Posted by: sapper on March 6, 2008 9:49 PM



gcochran writes, with respect to the occupation of Iraq: "I used to think that we'd never know why the key players made the decisions they did - I figure the real reasons are probably boring and stupid, but that's just a guess."

My favorite theory (pilloried by the eXile here) is that Iraq was al Qaeda's state sponsor all along, and that the White House knew it from the beginning (i.e. 1993), but that it was also a state secret from the beginning, and so the war had to be conducted in a mode of doublethink - with Iraqi sponsorship of al Qaeda presented as a counterfactual, an alarming possibility, rather than something that had already been happening. This is a form of revisionist Mylroieism, in other words, with the difference being that where Mylroie claims that the intelligence agencies failed to make the connection, I say they actively obfuscated it.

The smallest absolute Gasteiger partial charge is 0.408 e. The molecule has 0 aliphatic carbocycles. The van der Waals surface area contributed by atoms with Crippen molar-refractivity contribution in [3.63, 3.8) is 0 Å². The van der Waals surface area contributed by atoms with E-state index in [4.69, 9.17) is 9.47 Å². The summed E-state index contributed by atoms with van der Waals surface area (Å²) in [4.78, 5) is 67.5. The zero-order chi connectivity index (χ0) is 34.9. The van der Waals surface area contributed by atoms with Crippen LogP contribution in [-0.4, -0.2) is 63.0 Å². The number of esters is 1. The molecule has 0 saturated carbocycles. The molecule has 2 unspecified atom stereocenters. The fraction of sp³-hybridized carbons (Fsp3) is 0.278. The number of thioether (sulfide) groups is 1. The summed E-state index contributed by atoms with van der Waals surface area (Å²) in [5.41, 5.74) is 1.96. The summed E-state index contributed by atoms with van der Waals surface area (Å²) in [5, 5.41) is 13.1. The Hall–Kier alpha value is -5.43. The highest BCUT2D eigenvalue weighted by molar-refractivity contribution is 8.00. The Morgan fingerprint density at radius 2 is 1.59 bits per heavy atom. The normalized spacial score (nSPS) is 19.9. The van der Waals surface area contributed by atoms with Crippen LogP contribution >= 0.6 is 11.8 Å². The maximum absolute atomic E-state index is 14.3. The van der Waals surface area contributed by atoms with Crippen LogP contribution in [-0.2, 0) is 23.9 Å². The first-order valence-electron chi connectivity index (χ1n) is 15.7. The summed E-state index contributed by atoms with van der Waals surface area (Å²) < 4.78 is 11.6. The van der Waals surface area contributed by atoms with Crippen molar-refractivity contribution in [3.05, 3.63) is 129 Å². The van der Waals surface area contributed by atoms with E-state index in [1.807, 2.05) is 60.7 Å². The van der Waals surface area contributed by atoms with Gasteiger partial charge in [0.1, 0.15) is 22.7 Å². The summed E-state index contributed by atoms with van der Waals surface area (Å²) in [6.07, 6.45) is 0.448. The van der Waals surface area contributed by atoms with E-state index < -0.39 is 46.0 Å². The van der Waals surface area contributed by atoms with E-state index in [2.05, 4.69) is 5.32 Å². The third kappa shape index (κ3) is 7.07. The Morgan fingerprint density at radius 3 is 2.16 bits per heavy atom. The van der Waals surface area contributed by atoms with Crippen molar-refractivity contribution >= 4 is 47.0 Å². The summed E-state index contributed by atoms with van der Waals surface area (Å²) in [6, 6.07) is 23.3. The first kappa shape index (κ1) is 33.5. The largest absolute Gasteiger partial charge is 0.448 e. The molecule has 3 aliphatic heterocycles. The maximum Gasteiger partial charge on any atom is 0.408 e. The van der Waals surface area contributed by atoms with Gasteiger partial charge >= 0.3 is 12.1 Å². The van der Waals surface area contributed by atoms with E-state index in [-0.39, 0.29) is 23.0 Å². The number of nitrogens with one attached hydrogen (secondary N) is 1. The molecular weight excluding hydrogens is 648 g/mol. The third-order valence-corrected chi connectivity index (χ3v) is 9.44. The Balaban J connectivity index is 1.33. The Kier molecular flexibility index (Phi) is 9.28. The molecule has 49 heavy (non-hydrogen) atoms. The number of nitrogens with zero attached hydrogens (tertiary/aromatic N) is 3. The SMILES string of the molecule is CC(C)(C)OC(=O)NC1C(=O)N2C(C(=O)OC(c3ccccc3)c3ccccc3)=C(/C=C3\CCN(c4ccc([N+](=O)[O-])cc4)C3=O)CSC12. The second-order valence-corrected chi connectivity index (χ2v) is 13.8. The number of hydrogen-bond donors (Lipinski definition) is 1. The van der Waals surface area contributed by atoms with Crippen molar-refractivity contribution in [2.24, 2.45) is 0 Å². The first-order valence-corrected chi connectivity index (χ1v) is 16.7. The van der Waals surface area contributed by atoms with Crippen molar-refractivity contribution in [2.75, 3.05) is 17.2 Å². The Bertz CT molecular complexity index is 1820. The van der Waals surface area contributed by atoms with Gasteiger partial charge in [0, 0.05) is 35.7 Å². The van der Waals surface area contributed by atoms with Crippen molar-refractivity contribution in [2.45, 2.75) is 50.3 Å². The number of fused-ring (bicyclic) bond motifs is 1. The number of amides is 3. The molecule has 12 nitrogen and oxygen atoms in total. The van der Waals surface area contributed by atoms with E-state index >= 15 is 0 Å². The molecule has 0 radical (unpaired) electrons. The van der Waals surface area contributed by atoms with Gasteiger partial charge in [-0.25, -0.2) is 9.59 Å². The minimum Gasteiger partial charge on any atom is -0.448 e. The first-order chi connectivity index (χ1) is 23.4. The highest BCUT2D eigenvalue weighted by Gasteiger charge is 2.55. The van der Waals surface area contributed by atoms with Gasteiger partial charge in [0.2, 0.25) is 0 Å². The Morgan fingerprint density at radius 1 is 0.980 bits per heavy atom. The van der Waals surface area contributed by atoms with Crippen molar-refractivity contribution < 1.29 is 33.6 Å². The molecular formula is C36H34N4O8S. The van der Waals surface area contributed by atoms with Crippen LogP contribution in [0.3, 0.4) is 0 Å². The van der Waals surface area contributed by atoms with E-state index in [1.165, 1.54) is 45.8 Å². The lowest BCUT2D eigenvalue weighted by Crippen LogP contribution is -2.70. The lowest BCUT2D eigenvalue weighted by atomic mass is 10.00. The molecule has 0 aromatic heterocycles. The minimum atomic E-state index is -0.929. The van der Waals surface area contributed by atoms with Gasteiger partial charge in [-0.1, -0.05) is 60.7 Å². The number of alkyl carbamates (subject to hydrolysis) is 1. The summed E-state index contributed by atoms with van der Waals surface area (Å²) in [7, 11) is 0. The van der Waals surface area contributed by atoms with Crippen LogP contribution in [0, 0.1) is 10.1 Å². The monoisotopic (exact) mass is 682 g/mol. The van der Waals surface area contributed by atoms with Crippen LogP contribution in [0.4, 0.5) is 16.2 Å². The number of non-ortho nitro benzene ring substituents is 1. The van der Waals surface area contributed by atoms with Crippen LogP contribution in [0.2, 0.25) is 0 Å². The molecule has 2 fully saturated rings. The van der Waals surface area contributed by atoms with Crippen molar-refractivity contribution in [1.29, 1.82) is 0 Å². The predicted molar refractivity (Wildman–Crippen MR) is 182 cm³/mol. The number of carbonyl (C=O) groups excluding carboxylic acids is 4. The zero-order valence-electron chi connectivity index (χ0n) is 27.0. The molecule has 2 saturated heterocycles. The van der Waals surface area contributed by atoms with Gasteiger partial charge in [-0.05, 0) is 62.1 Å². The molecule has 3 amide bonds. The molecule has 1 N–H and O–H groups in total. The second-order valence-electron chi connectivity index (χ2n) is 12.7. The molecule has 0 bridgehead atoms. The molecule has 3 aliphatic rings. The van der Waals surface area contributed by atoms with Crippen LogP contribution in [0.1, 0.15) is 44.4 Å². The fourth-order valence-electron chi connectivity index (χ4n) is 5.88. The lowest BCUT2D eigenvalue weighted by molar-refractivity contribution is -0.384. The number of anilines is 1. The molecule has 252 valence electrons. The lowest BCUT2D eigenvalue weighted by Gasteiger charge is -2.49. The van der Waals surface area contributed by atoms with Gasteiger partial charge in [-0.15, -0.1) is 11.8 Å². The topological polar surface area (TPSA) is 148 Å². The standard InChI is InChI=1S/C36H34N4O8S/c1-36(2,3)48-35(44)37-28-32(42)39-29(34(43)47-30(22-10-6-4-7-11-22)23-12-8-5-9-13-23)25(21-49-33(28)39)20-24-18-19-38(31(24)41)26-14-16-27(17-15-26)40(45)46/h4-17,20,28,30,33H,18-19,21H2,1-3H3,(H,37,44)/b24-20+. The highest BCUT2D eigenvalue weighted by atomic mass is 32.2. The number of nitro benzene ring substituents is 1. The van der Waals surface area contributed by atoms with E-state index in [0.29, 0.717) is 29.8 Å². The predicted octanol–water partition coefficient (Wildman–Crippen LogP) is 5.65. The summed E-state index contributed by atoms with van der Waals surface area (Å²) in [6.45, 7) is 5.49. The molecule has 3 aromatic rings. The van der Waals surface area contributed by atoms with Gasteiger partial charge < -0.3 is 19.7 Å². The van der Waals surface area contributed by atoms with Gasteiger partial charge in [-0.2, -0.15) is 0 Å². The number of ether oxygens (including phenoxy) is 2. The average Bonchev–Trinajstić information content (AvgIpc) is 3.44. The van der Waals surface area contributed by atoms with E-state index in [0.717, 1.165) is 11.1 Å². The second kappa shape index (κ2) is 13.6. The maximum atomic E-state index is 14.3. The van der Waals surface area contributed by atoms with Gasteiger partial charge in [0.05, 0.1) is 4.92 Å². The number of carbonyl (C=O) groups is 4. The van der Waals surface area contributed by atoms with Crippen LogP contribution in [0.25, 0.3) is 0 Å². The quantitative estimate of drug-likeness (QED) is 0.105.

Alas, the eXile never let me get to the second part of the theory, where I talk about how Iraq got Ames-strain anthrax through the British Ministry of Defence, back when David Kelly was head of microbiology. (If you don't like that idea, you can always blame the Russians.)

Posted by: mitchell porter on March 6, 2008 9:56 PM



Greg Cochran got booted off Free Republic a few months before I did in 2003- and had his every post deleted- his very existence on that site expunged.

He got booted for the same reason I was booted- for not turning off his brain and buying rationales for war more absurd than Hitler's for invading Poland and being totally 100 percent right about the Iraq war- the WMD- and what would happen.